A few years back, Matt Levine was working crazy hours as a young attorney at a premier New York law firm.1 On more than a few occasions he would work until 3:00 or 4:00 in the morning, slide under his desk for a couple hours of sleep, then be right back at it come 6:00 a.m. Which has more than a little to do with a mistake Matt made that — he was certain — would get him fired and maybe end his law career.
Matt was part of a team of attorneys assisting a Midwest retailer with a very complex negotiation. His job was straightforward: keep track of all the details that got hammered out each day and update the contract accordingly. The negotiations dragged on for months. But eventually all the issues got resolved, both parties signed, and Matt headed home for some much-needed sleep.
The next day Matt set about tidying up his case files. Before long he came across an old email which said, with respect to one particular aspect of the agreement, that Matt’s client was supposed to be paid $425 million. Matt felt an immediate knot in his stomach — because he knew the contract he had drafted, and that everyone had just signed, actually said his client would be paid $400 million.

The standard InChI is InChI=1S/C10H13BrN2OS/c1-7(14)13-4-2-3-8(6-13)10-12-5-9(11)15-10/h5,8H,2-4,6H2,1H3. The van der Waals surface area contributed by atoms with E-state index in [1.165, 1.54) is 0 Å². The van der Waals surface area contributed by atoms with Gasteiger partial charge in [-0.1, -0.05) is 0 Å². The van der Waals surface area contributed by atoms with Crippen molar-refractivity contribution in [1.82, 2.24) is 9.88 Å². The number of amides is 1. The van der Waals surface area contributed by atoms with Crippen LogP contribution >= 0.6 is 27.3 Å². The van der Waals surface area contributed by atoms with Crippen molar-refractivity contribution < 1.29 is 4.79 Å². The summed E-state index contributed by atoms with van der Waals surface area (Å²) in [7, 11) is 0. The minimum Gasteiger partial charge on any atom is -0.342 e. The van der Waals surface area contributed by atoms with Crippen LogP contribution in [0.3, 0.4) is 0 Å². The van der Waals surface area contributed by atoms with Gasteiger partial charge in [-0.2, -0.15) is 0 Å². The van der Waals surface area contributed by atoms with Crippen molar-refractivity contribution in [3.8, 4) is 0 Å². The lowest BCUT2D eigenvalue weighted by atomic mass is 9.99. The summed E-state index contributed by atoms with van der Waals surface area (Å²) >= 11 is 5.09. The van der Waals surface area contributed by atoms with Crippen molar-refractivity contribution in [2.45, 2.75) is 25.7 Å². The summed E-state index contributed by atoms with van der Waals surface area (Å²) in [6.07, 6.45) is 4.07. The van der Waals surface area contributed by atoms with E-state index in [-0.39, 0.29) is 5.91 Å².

But Matt didn’t panic… yet. He assumed he’d find a subsequent email saying the parties had agreed to lower the amount to $400 million. He searched and searched. No such email. Eventually he admitted the terrifying truth — he had written a $25 million mistake into the contract, entirely to his client’s detriment. Matt went to his boss, sure he was about to be fired. Together they called the client.
Matt was already playing out scenarios in his head. Likely case: the other party to the deal responds, ‘The contract says we owe $400 million. You signed the contract. $400 million is all we intend to pay. End of story.’ Then Matt’s client fires their law firm, and the firm fires Matt. Complete end of story.
Better case: the other party says, ‘Hey, the contract says we only owe you $400 million, but we understand that was a mistake. So to show you we’re good guys, let’s split the difference.’ The law firm probably gets fired. For sure Matt still gets fired.